Juan Rodríguez Freyle, 1636 (from Museo del Oro: Bogota Colombia).


The search for treasure then began to focus on this lake, but with very few rewards. Many items were found but the depth and difficulty of diving and exploring these waters in this crater proved the crater lake to hold its mystery.

In 1578, the Spanish merchant Antonio de Sepulveda secured a license from Spain to drain the lake to gain access to the incalculable treasures lying beneath the waters. With large numbers of Muiscas, he ordered a slice of the side of the crater to be dug away to drain the lake. This missing chunk can be seen today, and although it took the water level down some, the lake only surrendered 10 ounces of gold.

Many years later in 1801, Alexander van Humboldt initiated an enterprise to widen this gap in the side of the crater. The water level was lowered but only a few pieces of gold were discovered. In 1912 the English company Contractors Ltd. was able to drain more of the lake finding many pieces of gold, but it still did not cover the £40,000 investment.

The legend still keeps attracting treasure hunters to try and explore the lake and find its largest treasures still hidden in the dark cold and murky waters.

The little golden raft named the "Balsa Muisca" now on display at the Gold Museum in Bogota is the most representative symbol of this whole story. Some claim it was found in the lake during one of the treasure hunting expeditions. Probably the most accurate version comes from the Gold Museum historians who document that 3 farmers found it hidden inside a ceremonial Muisca clay pottery jar far south of Bogota in a cave close to the little town of Pasca back in 1969.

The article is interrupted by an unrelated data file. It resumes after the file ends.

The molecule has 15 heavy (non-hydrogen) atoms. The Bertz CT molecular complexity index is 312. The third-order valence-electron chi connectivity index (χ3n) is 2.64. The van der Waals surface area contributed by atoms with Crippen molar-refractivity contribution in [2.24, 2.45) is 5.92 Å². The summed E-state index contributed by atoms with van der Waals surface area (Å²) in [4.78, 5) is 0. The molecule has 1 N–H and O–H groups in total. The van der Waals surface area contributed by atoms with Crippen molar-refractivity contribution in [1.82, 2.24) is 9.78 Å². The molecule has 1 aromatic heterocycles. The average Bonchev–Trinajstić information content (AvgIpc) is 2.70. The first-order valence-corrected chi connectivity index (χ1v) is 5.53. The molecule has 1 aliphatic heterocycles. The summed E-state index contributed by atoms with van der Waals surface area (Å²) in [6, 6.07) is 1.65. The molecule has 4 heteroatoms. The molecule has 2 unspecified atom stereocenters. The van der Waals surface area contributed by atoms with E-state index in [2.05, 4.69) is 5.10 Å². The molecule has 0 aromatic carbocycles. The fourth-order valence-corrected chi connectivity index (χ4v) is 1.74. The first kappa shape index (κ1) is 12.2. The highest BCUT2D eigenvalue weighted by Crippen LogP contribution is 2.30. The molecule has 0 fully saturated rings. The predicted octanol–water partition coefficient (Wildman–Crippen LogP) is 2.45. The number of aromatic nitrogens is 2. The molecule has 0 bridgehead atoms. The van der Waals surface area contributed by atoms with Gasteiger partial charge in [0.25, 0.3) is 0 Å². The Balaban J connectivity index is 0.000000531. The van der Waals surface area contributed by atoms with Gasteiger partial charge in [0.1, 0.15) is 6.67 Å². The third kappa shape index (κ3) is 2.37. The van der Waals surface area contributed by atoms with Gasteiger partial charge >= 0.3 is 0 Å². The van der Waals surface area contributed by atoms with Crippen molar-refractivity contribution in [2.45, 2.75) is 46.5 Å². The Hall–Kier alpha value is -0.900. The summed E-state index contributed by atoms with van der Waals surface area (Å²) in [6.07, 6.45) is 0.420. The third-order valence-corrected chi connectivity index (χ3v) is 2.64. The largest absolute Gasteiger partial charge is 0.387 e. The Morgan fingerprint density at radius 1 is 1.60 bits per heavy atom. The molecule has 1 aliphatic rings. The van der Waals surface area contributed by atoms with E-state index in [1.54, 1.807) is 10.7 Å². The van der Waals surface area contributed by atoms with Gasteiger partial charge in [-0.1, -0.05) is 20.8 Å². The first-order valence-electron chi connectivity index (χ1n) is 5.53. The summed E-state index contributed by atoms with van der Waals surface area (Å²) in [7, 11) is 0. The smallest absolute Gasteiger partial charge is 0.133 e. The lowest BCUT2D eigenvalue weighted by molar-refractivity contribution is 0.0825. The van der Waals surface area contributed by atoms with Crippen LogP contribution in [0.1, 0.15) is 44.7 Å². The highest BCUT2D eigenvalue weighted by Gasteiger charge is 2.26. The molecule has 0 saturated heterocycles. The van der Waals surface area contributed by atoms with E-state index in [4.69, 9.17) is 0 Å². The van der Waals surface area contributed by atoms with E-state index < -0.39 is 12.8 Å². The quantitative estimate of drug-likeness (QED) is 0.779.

The raft itself was cast in the Muisca "Tumbaga" method of lost wax in clay mold. The Museum says that it was cast in a single piece out of 80% gold and alloy with copper and native silver. It weighs 287.5 grams and measures 19 cm long x 10.1 cm wide x 10.2 cm high.

As you design your emerald jewellery pieces, keep the Muisca culture and especially the little golden raft in mind. The Muisca were the first to discover the emerald mines. While you craft your gold or platinum pieces with emeralds, also remember that the Muiscas high up in the Andes Mountains back in 700-1500 AD were the first emerald jewelers to do the same thing you are doing now.

Give us a call to learn more about the emeralds you could use. If you are considering incorporating this theme, we can locate emeralds from the closest mines to the mysterious lake itself, if not from its own waters …

Call us at 1 800 EMERALD or http://www.emeraldstone.com/


Bibliography

Although a number of us grew up right in Bogotá and some of us have even personally trekked up into the mountains to the little crater lake of Guatavita, our historical knowledge of exact chronologies and dates was supplemented by these sources among other family and friends who had information passed down in the generations.

For more information go to the Gold Museum of Bogota’s web page description of the Muisca Raft at http://www.banrep.gov.co/museo/eng/expo/orf/balsa.htm

If you are planning a trip to Colombia or anywhere else, be sure to purchase your copy of Lonely Planet’s travel guide for that area. Visit them at: http://www.lonelyplanet.com/



info@emeraldstone.com
Canadian Office: PO Box 31029, Victoria, BC V8N 6J3
1 800 EMERALD
USA Office: PO Box 911, Blaine, WA 98231
(1-800-363-7253)